Extreme Builder Talent Show 6 Entry - "Razorspine Bluff"

I participated in the EBTS 6 throughout February and March, and would like to share my work with the blog.  The build is called "Razorspine Bluff", and features jagged terrain with spikes protruding from walls and exaggerated flora.  My goal was to fill the space with large and unique scenes while keeping detailing pretty minimal. This led to large objects in the scene, such as large trees and roots. This also had an unexpected benefit of keeping the framerate very acceptable, compared to other nature scenes I've completed in the past.

I may do another entry on a technique I used for detailing here, if there is interest.  This involved "layering" on the landscaping details.  Very roughly, I:

  • Placed flat wall panels around the cliffside
  • Added complex geometries with rock objects of a separate texture
  • Added vegetation
  • Added depth to nearby ground and flat surfaces by using different textures on slightly offset objects.
Maybe more on that later.

For now, some details on the actual build:

Important Locations:

"aw" 7619.03S 450.13E 0.60a 270

"aw" 7627.76S 470.77E 0.53a 61

Base of Main Tree 
"aw" 7621.04S 462.83E 4.70a 4


At the base of the tree that towers over the bluff.

Waterfall on the backside of the bluff.

A shot of the waterfall on the backside of the bluff.

A shot of the large tree that towers over the bluff.

A view inside the cave.  I used water and steam effects
here, and also used some of the same tricks for the
 terrain spikes to create thin roots protruding into the

A view of the many terrain spikes in this build.

An experiment with creating a mudpit with particle,
lighting, and sound effects.

I experimented with large roots using scale and
shear/skew in this build.  I think they turned out well.  I
 made a rule to only connect them to different spots of
 grass/terrain, which led to interesting connections
 between different terrain levels.

An experimental area in the caves, with various lighting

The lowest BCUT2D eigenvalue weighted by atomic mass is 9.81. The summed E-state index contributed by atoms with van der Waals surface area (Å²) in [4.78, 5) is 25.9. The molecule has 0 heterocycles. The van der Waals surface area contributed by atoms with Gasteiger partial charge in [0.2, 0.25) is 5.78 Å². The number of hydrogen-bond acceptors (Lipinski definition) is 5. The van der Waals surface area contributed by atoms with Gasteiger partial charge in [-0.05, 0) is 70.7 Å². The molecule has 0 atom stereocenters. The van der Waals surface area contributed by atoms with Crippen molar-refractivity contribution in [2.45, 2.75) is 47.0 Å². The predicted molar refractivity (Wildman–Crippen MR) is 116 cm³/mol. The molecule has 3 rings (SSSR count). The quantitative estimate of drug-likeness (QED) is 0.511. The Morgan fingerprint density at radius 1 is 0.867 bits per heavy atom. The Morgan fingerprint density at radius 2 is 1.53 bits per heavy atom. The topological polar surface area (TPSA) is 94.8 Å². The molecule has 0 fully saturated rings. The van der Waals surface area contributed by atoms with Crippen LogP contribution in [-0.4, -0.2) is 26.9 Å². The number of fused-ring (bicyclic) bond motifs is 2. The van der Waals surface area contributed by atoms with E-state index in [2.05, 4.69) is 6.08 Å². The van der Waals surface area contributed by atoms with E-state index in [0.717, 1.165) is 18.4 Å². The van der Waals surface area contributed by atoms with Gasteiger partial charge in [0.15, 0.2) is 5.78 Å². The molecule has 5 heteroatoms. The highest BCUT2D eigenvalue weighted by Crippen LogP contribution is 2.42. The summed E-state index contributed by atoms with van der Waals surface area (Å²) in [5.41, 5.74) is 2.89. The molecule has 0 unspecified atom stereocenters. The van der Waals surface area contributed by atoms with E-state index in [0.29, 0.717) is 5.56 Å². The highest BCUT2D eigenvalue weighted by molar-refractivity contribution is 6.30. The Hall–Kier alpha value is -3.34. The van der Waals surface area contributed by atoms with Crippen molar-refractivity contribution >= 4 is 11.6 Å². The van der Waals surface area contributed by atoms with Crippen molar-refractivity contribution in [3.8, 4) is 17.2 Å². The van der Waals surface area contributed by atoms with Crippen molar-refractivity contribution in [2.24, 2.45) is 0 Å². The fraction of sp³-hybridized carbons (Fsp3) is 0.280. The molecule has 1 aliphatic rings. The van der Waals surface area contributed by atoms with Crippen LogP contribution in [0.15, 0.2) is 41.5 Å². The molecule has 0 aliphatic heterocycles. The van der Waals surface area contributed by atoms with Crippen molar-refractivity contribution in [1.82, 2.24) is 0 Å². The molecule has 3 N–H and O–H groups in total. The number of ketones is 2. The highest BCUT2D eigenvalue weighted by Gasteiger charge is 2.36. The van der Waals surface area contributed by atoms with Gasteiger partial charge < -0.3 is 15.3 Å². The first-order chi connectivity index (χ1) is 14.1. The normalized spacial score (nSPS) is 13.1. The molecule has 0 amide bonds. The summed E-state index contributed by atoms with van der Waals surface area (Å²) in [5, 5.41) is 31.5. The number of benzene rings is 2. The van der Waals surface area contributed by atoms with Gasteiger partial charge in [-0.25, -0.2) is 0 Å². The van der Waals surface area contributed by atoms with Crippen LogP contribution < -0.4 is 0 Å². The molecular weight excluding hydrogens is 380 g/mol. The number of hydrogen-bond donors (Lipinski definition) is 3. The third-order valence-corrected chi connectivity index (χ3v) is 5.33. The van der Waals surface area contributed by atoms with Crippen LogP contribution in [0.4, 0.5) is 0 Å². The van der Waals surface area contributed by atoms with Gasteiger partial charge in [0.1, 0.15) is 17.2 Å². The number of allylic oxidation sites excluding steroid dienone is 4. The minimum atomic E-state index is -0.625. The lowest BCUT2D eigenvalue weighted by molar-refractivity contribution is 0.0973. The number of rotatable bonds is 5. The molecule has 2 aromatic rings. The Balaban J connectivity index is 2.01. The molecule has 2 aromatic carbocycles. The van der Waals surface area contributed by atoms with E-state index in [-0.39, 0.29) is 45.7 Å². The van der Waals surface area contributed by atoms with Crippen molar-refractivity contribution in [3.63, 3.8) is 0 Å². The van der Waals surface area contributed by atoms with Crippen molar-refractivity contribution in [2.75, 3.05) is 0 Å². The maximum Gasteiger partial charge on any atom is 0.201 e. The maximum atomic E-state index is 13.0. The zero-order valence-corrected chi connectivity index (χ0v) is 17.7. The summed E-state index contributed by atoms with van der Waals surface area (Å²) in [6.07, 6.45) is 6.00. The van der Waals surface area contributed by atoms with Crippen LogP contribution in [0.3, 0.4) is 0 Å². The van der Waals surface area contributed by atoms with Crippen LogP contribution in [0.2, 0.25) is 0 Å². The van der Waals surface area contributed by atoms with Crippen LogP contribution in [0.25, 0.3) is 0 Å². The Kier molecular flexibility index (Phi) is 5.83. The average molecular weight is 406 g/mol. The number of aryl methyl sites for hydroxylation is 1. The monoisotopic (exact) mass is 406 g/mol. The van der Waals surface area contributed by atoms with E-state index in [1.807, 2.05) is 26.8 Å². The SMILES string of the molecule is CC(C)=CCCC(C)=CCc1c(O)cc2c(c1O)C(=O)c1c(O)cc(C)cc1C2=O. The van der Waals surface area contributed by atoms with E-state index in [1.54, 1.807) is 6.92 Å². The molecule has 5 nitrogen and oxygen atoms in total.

and flora effects.

Some equipment in the mines.

Closer to the main entrance into the mines.

Overview from the front of the build.
 I enjoyed building this, and hope to maybe work on some similar concepts back in the Southern Highlands sometime in the future!  I especially like the spiky terrain and giant roots.

Saturday, February 21, 2015

Keybindings - Using WASD in ActiveWorlds

I've been gaming quite a bit in my time away from ActiveWorlds, and on my return I found movement with the directional arrows rather unsatisfying.  Thanks to some help from GC and The Alphaworldian, I've got a new setup that I would like to share in case anyone has a similar problem.

You can access the "Keyboard Controls" window from the top menu bar.  Select Options > Configure Controls.  Here's mine, with WASD movement setup in the rightmost column:

Some notes:
  • "Move left/right" and "Sidestep" seem to do the same thing.
  • "Look up/down" are bound to middle mouse scroll up/down.  Toggle move mode is bound to middle mouse click.
  • You can bind two keys to the same action, so I've got old arrow movement and WASD movement both in place. My WASD movement is defined in the right column in the image above. 
  • With WASD movement, the "Quick chat message" button becomes more useful. I believe tab is the default binding for this -- you can use it to quickly set "focus" to the chat window after you've bound letters to other actions. 
  • I haven't had any luck binding the "Escape" key.  The Keyboard Controls dialog uses it to cancel actions, so it doesn't seem that it can be defined from here.
The only thing I'm really missing still is free camera movement with the right mouse click, reminiscent of World of Warcraft.  Using the middle mouse to look up/down has been the closest approximation I've found so far.